Herpes outbreaks are symptoms of viruses called HSV 1 and HSV 2.
HSV 1 and HSV 2 are nervous system viruses that lie dormant in your spine entangled in your nerve endings. When the conditions are right and an acidic environment is created, the viruses will travel to the surface and multiply. The virus does this by first sitting dormant in the spine, then travelling through your nerves across the body, all the way to the skin, which then causes symptoms to show.
Herpes HSV 1 and HSV 2 are affecting such a large number of the population there is nothing to be ashamed of. All age groups, social classes, races and genders are being affected by oral and genital herpes. By taking a proactive approach to your health, will help prevent outbreaks and minimise the risk you’ll pose to your potential partner’s family and friends.
- What are the symptoms of herpes?
- What are the types of herpes?
- Herpes is contagious
- What other ‘herpes’ sites don’t tell you
- Have you had a checkup
- How do my hormones affect an outbreak
- Four guaranteed ways to stop herpes outbreaks
- How to stop the herpes virus
What are the symptoms of herpes?
Herpes symptoms do vary depending on the individual and different factors such as general health, stress patterns and the selection of food you eat (acidic or alkaline).
Herpes symptoms usually occur within two to ten days of exposure to the virus. The symptoms of herpes show themselves first as an itch and within a few hours as small red bumps, which may develop into blisters and open lesions. Other symptoms associated with herpes include fever, headache, muscle aches, swollen glands in the groin area and painful urination or vaginal discharge.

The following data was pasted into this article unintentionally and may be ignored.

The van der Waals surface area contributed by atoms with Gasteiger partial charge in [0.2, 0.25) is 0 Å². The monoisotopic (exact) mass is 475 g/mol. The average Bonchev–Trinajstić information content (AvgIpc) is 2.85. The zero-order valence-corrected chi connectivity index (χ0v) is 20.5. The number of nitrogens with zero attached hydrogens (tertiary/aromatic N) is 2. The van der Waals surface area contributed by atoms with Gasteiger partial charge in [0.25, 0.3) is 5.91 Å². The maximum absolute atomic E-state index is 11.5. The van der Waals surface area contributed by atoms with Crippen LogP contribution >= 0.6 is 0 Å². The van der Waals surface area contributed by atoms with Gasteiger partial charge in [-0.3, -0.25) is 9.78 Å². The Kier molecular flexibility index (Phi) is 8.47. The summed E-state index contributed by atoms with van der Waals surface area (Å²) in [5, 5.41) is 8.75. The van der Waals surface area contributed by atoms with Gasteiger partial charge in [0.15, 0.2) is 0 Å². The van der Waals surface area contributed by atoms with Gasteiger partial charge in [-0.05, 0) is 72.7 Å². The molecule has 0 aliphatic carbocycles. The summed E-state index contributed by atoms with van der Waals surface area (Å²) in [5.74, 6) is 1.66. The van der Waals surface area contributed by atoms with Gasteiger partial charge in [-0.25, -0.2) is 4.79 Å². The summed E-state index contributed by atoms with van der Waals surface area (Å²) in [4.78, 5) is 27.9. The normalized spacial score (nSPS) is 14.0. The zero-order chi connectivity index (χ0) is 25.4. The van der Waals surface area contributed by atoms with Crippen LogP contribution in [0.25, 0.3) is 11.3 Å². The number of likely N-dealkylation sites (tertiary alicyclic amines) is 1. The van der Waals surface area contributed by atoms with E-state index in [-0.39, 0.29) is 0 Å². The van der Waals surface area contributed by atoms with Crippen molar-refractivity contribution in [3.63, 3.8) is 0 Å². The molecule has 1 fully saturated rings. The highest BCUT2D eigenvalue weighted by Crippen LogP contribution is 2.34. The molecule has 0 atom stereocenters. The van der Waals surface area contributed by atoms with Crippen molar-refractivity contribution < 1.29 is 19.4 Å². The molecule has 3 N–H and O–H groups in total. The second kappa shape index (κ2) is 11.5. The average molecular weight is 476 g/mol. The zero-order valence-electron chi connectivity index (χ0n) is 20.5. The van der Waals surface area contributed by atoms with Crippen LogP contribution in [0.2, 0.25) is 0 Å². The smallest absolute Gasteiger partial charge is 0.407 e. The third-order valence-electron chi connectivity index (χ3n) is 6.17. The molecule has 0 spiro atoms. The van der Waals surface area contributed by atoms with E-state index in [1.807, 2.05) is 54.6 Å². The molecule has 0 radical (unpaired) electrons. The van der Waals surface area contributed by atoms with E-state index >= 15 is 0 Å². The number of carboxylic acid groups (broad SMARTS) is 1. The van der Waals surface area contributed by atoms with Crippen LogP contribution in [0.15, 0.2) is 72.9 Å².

The small red bumps caused by herpes will appear at the site of infection which can vary from around the vaginal area, cervix and penis, urinary tract of men and women, pelvis, buttocks, thighs, and around the anal opening. The first outbreak is usually the worst due to the immune system not having any antibodies to fight the herpes virus.
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Containing the fluid inside the herpes blister will help contain the virus. Washing your hands after contact is vital.
What are the types of herpes?
There are two types of herpes virus, HSV 1 and HSV 2, and both cause symptoms.
HSV type 1 is the most common, causing sores on the lips which most people call cold sores. However, HSV 1 can also cause symptoms of genital herpes infections in some cases.
HSV type 2 is most often related to infections and symptoms of genital herpes. However, this can also infect the mouth and other areas. Both forms of virus live in the nerves in your spine, causing periodic symptoms of genital herpes in some people. Many people who are infected with HSV never develop any symptoms of genital herpes at all.